Last week I was interviewed by Stephen Shankland, a technology reporter for CNET. I have had a number of interviews with Stephen over the years, all one-on-one. Some have been in person, - when we met at conferences we both happened to be attending, but most have been over the phone, given that Stephen is in San Francisco and I am in the New York area.
Last week's interview was not a one-on-one interview but a public one. I have done quite a number of public interviews and been involved in panels at conferences, sometimes as the interviewee, other times as the interviewer or moderator. I really enjoy public interviews and panels because the audience participation brings a lot of energy to the experience.
The public interview with Stephen took place at CNET's Second Life office, in their third floor auditorium, with the public invited to listen to and participate. Stephen and I, through our avatars, sat on the stage, with the audience, through their avatars, sitting in the auditorium. It is amazing for those who have not experienced it, how quickly you forget that you are in a virtual world rather than a “real” one. You just focus on the fact that you are on stage being interviewed by a very savvy reporter in front of a live audience - which is what was taking place.
Stephen and I talked about a number of subjects relating to Second Life, virtual worlds and IBM's new 3D Internet initiative, which Sam Palmisano announced last month at an IBM meeting in Beijing which included a short conversation between Sam and I in Second Life. Stephen mixed his own questions with questions from the audience. Let me briefly comment on a few of the subjects we discussed.
I mentioned to Stephen that we are very much in the early, experimental stage in the use of Second Life and related virtual world capabilities in business and other societal applications such as health care, education and training, and government. We honestly do not know what works and what does not work, that is, what will be appealing and useful to people and what will not. But we also know that the only way to find out is to conduct experiments out there in the "real world", in the marketplace where the people are. The public interview we were conducting in CNET's virtual offices and auditorium is an excellent example of such an experiment. Another is a joint exploration of virtual world applications to business that IBM and Circuit City just announced. We need many such experiments.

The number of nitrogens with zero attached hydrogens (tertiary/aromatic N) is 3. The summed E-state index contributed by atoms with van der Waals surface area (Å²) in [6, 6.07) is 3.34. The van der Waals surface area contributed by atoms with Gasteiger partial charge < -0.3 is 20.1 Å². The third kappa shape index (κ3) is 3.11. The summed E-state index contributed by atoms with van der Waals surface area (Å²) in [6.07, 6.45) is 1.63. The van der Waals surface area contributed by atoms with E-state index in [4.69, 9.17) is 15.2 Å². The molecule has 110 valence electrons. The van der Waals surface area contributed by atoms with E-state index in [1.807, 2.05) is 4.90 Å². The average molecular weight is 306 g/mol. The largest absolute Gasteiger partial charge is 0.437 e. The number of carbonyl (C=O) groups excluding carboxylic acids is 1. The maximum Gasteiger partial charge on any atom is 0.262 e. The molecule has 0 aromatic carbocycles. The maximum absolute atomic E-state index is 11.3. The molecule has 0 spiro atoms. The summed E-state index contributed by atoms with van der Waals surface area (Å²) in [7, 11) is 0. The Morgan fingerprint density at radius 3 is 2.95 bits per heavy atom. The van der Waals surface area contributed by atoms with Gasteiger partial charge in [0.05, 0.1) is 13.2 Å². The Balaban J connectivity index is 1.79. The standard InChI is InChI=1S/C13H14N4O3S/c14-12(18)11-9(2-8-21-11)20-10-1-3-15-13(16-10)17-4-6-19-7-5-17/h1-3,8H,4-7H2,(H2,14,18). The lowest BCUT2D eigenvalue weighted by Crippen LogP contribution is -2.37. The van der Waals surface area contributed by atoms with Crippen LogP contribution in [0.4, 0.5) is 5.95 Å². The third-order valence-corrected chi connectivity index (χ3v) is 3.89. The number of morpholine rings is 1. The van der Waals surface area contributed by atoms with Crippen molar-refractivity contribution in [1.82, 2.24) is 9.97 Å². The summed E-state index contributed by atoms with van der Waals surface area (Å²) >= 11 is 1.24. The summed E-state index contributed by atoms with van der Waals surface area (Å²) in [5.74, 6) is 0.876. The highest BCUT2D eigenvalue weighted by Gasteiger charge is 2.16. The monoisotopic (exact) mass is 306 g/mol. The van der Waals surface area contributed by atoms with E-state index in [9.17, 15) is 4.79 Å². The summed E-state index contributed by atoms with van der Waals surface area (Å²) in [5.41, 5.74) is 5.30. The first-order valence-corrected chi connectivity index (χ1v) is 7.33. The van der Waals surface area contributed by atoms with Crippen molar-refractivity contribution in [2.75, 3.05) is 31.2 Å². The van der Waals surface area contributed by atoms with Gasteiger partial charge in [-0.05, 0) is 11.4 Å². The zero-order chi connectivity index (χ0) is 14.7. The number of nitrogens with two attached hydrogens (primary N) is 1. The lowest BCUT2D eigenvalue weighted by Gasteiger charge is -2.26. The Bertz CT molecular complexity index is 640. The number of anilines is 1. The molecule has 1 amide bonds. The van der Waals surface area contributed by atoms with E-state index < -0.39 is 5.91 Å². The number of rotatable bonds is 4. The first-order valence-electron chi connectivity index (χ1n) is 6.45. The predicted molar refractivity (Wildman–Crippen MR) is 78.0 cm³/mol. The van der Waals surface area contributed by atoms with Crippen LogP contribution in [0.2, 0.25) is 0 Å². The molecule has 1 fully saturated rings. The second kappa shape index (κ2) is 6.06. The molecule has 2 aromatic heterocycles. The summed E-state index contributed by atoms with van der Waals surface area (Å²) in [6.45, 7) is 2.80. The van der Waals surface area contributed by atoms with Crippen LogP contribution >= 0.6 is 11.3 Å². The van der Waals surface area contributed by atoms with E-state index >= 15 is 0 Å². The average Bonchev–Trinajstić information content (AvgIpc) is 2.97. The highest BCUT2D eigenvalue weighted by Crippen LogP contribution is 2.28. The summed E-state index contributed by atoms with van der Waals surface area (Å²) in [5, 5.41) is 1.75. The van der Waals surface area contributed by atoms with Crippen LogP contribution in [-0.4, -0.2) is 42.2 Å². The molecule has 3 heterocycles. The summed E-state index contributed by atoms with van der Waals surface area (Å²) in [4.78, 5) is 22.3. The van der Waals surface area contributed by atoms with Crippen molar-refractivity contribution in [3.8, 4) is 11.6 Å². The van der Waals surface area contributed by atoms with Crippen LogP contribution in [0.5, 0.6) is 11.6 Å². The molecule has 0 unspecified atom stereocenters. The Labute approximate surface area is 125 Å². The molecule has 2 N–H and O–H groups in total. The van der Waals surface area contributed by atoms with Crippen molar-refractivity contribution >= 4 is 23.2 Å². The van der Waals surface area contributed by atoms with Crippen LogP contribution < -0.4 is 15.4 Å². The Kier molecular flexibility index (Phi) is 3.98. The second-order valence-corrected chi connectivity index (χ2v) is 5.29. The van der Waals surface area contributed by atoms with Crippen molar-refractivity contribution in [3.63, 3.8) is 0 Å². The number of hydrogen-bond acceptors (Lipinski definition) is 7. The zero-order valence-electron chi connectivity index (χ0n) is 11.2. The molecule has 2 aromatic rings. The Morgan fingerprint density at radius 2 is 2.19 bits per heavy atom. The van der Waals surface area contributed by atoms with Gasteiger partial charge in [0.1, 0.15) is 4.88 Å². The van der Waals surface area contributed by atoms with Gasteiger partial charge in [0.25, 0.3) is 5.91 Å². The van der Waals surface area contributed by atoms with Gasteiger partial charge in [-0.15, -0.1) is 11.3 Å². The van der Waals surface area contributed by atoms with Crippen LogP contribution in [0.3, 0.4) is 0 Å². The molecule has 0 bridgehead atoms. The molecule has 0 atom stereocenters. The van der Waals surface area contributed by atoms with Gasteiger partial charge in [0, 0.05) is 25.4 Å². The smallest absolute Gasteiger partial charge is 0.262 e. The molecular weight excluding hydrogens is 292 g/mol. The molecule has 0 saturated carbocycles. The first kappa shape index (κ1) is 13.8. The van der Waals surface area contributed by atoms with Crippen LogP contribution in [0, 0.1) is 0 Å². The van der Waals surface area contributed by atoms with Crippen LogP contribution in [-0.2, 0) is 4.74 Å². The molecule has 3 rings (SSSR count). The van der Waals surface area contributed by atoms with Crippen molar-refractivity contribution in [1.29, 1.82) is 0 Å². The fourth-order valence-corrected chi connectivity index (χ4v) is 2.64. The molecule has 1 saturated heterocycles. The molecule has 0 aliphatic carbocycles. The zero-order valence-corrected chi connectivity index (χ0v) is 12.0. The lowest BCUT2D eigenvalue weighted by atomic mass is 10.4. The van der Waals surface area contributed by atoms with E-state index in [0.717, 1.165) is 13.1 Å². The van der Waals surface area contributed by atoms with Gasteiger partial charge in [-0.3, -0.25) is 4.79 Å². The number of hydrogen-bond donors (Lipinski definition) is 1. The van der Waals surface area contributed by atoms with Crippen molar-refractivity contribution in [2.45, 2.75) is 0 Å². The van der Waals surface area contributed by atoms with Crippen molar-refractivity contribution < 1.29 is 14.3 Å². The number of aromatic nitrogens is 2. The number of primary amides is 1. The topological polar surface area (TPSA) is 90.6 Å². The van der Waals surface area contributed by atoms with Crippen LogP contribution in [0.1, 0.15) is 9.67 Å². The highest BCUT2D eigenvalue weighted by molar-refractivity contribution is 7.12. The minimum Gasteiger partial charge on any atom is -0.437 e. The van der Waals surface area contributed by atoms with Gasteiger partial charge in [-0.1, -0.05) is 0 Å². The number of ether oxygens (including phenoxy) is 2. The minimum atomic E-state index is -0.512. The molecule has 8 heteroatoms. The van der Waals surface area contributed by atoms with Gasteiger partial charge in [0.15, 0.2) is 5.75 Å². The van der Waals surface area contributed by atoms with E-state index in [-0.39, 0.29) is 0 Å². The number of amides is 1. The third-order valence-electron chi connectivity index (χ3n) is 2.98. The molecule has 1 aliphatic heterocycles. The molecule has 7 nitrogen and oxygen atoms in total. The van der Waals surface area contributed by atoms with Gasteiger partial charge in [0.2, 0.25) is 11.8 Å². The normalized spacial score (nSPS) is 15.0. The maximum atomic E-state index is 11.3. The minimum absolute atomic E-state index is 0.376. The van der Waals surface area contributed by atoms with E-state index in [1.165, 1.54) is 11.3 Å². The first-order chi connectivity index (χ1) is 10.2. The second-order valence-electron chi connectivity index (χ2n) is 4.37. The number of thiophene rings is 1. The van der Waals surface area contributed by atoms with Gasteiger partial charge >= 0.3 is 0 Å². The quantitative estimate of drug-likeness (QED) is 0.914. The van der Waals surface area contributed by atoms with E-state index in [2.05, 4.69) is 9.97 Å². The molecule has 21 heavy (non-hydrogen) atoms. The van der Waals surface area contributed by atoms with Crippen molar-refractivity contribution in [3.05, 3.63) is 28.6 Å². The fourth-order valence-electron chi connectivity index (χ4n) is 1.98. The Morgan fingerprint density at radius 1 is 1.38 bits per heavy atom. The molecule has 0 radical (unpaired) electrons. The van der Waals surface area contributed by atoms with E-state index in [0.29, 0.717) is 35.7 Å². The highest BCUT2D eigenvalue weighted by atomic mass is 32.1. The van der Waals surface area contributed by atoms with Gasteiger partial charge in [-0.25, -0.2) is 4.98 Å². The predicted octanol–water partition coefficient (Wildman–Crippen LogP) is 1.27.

There are tens of millions of people around the world involved in collaborative, Web 2.0 kinds of applications, including quite a large number participating in visually oriented, massively multiplayer online games like World of Warcraft and role-playing virtual world environments like Second Life. Something must be going on that is attracting all those people, and it is only through experimentation that we will figure out how to capture the essence of that attraction so we can transfer it to business and societal applications. We went through a very similar experience in the early and mid 1990s trying to understand the appeal of the Internet and nascent World Wide Web so we could develop what eventually became e-business. We are now trying to understand what v-business is all about.
I said to Stephen that I view the kinds of highly visual, interactive interfaces embodied in Second Life and similar virtual worlds as providing a kind of broadband channel into our brains, as opposed to the deeper, but more narrowband channels that text based interfaces provide. Given the massive amounts of information being generated by the IT applications that surround us on all sides, we need major breakthroughs to help us absorb, make sense of and interact with all that information.
Our brains are wired for sight and sound. It is not surprising that visualization first emerged in IT applications around scientific, engineering and medical applications, since that was the only way to enable researchers and designers to make sense of all the information being generated by supercomputing simulations. We now need to develop similar highly visual, interactive interfaces for just about all IT applications.
A number of people will find virtual worlds, multiplayer online games and avatars kind of silly, especially our attempts at trying to explore how such capabilities can lead to v-business, that is, to "serious" applications involving business, work, learning and health care. They will think of such efforts as the latest fad in the IT industry. They will undoubtedly be right to some extent.
It is important to remember that ten years ago many found the early Web-based applications rather weird and faddish, and not something that would likely take hold in business. Indeed some of the e-businesses that were created at the height of the dot-com frenzy were silly, and the marketplace dealt with them accordingly. But, I think that most will agree that the Internet and e-business have had a revolutionary impact on the world.
I am hoping that something similar will happen once again. I suspect that, over time, it will.